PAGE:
It’s official, the NFL is slipping a bit. What looked like an anomaly early in the season has become a full-blown trend of NFL ratings being down by about 10%. The NFL has a handful of pre-loaded excuses for the 2016 dip in TV viewership with the presidential debates competing with 2 primetime games and a more-interesting-than-usual World Series in the mix as well. But the drop in ratings extends well beyond those isolated cases; viewership is down across the board. A 10% drop might not sound like a big deal, but if the trend continues the NFL could stand to lose upwards of $700 million dollars by commanding a smaller TV audience.
The potential loss of revenue has got NFL execs scratching their heads and asking questions. Pundits have weighed in on possible reasons for the decline in popularity, with the potential ratings killing factors ranging from cracking down on end zone celebrations to legal troubles for daily fantasy outfits. Certainly, there are plenty of legitimate reasons to be less excited the NFL over the last few years, which include but are not limited to: the continued use of a racial slur as a team name, concussions, and dubious handling of assault and sexual misconduct charges against players while the league zealously pursues a case about deflated footballs. Each individual fan that’s watching less football has their own reasoning, but thanks to a new survey we have some data on what factors are most important to that group as a whole. And the results are… troublesome.
The survey was conducted by Seton Hall who interviewed 841 adults asking a variety of questions about their NFL watching experience. We’ll start by looking at the second ranked reason fans are watching less football. For 50% of respondents the presidential campaign was a distraction from their regular football watching routine. For the NFL, this factor doesn’t represent a long-term problem as much as a short-term annoyance.
The third ranked reason (47% of respondents) for less football watching was the NFL’s poor handling of domestic violence cases involving players. It’s encouraging to see that the NFL audience is not just brushing this issue under the rug. There’s an opportunity here to send a message to the league that domestic violence needs to be taken seriously or it’s going to hit them in their pocketbook. More encouraging is that both female and male fans said this was an issue. Asking the NFL to hold its employees to a standard of human decency is really the minimum we should expect of them (or any company, really). But star players continue to find their way back on the field after committing violent acts. And fans are starting to get fed up with it, which is good. The problem is that the top response from the Seton Hall survey is likely to overshadow the other responses. In the survey, 56% of respondents cited players not standing for the national anthem as a reason they were watching less football.
Now let’s be clear, fans have just as much right to not watch football as Colin Kaepernick and others have a right to stand, sit, kneel, or hold their hands in the air to protest racial injustice. And while it may be a little misguided to feel that Kaepernick is disrespecting the troops or the country with his actions, it’s also understandable that Americans with a strong connection to the national anthem and what it might represent to them don’t want to see it used as a part of protests. The news that Kaepernick did not vote certainly didn’t make life easier for his defenders, but his free speech is still valid. Unlike many of his fellow players, Kaepernick has not committed any violent or sex crimes, in fact, he hasn’t committed any crimes at all. Yet he is still receiving the ire of more fans and the situation threatens to overshadow issues that should really be at the forefront of fixing NFL culture.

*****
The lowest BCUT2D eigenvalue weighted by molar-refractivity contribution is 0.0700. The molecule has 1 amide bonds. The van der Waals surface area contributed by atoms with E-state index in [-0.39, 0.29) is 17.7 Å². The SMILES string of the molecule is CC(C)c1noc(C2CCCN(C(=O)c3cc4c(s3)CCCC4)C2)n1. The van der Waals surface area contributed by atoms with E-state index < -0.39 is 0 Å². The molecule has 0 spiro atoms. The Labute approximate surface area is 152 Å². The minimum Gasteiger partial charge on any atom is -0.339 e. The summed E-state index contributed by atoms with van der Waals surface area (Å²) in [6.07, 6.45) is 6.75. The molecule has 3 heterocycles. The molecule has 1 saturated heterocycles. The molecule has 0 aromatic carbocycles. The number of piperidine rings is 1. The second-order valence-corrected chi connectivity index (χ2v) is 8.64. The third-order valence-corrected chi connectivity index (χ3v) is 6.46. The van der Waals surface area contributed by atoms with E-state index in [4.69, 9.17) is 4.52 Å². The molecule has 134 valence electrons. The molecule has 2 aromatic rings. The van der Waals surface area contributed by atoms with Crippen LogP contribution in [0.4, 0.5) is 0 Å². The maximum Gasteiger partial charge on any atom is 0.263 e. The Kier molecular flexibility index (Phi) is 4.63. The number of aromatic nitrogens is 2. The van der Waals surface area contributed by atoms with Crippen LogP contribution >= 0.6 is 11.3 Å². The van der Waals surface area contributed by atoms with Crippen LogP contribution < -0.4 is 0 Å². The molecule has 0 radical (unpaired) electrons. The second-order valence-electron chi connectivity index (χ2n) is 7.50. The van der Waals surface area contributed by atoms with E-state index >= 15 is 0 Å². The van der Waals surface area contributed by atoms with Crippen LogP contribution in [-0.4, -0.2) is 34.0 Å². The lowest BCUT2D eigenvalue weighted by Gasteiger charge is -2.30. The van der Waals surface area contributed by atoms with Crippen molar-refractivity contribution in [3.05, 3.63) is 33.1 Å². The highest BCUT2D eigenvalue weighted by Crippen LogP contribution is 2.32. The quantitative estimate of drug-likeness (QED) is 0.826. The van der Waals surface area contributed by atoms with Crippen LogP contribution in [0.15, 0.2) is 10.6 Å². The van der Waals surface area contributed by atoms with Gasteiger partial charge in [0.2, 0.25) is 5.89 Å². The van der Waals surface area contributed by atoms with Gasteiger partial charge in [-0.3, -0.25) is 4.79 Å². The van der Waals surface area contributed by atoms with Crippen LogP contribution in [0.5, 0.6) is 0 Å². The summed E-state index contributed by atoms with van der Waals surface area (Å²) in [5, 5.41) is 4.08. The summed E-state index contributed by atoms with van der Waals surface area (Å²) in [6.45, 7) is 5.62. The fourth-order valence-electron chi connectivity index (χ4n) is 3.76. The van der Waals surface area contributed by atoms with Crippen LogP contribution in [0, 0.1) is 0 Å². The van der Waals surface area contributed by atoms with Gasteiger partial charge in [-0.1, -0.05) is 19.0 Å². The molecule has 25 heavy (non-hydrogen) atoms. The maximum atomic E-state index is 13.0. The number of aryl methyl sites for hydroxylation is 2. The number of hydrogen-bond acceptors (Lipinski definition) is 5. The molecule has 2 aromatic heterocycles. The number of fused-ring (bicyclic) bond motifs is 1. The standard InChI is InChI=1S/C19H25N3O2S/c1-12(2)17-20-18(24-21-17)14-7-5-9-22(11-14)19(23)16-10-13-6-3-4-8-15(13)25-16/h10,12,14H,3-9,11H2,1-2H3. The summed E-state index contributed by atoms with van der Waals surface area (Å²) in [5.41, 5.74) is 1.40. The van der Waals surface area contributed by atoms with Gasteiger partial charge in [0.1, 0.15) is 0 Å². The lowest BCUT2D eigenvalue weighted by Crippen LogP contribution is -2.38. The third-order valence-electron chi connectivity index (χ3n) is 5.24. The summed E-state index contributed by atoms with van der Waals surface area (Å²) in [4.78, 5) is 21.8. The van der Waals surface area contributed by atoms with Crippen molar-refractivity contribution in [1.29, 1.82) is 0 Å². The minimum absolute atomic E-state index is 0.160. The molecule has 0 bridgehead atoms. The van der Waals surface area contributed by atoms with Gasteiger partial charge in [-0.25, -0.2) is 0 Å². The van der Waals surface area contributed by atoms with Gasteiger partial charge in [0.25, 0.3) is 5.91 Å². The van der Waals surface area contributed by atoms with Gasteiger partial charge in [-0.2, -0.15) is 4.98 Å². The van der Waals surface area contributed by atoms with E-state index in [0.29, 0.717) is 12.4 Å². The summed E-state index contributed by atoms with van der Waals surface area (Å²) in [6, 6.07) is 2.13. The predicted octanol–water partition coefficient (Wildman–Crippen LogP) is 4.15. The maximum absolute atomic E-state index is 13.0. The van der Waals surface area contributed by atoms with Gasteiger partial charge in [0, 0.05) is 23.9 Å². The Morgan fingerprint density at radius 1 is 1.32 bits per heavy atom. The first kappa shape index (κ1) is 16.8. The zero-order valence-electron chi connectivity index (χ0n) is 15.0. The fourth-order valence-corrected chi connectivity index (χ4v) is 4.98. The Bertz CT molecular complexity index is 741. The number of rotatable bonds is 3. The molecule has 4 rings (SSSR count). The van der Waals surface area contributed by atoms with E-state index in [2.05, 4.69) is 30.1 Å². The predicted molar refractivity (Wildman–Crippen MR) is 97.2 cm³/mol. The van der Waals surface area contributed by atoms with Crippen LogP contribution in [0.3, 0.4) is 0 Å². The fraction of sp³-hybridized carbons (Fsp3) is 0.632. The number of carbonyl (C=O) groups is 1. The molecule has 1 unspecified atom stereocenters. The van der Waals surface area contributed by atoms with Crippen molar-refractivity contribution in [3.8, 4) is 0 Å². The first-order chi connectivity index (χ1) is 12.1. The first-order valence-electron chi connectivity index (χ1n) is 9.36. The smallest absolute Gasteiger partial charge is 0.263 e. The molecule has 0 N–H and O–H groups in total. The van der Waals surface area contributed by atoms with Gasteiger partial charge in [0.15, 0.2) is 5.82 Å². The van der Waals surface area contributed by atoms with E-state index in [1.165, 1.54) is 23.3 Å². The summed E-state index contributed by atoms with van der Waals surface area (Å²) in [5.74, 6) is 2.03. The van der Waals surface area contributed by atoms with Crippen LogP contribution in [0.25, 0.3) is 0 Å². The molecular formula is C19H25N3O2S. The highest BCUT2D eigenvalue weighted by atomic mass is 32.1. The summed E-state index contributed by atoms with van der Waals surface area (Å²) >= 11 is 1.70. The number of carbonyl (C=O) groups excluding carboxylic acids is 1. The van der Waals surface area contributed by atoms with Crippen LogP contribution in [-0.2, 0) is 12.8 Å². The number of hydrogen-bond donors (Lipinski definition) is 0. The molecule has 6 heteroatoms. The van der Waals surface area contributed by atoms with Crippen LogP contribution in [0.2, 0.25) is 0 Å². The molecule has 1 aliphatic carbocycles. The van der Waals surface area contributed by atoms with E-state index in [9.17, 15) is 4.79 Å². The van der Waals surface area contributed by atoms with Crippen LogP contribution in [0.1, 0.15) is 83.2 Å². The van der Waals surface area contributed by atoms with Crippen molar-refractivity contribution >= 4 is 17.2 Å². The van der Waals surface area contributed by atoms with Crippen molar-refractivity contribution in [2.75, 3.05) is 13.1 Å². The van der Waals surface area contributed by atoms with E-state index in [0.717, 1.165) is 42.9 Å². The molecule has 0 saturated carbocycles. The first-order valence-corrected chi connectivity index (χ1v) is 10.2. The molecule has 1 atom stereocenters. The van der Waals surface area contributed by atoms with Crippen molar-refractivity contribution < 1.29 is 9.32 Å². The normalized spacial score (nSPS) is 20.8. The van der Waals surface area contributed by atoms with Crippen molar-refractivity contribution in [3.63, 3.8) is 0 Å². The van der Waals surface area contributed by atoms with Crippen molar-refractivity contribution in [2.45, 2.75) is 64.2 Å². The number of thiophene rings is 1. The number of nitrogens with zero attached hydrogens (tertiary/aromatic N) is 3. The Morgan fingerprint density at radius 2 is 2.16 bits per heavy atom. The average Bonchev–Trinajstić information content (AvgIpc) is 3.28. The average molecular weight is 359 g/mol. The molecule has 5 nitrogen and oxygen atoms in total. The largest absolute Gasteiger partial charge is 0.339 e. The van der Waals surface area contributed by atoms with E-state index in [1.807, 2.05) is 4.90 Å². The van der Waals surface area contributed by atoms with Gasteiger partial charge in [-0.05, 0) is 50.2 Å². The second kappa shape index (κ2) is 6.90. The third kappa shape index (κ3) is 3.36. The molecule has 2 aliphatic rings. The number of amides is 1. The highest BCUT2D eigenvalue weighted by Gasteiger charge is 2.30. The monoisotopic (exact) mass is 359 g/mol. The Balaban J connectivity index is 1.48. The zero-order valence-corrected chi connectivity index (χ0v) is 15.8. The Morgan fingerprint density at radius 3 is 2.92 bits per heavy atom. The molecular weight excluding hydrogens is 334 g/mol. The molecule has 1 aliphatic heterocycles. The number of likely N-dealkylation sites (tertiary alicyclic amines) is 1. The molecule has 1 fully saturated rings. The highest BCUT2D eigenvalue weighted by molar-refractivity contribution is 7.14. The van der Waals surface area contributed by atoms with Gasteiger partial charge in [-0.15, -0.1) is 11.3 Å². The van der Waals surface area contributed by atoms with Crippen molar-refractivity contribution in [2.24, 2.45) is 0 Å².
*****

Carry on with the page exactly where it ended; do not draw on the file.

Both Kaepernick and the fans opposed to his actions have a statement they are trying to make. But therein lies the problem. When people tune out because African American players are trying to start a conversation about race, those people are opting out of having the conversation. In fact, they’re opting out of even being reminded about the conversation. And what makes this even more frustrating is that there are some really good reasons to not watch the NFL and let them make money off of us, but that’s likely to get lost in the discussion about national anthem etiquette. And the national anthem etiquette discussion was already obstructing the real purpose of these black players’ actions: to bring attention to race issues in America. As fans turn away from their screens we’re only talking about how Kaepernick is hurting football, not how segments of our country are hurting. And we may also be giving the NFL a temporary cop-out for dealing with its more serious problems. With Kaepernick now being connected to their ratings drop, the NFL is going to have a harder time allowing Kaepernick and others to continue to use their platform to advocate for social change.
There’s no easy fix to the NFL’s problems just like there’s no easy fix to America’s race issues. But considering how ham-handed the NFL has been in tackling many of it’s previous scandals, the emerging “crisis” of lower ratings seems ripe for another misstep. The survey results citing Kaepernick and others as a ratings liability paint a picture of how that might happen. If the NFL starts coming down on Kaepernick and other black players for expressing themselves they will be missing the mark. And as fans, if we allow that to become the narrative a chance will be missed to send the NFL a message that we do care about real issues that affect the league like domestic abuse and other serious infractions, concussions, and use of racist mascots.
A message is being sent right now, and it’s in the only language the NFL seems to speak: money. But how that message is interpreted remains to be seen.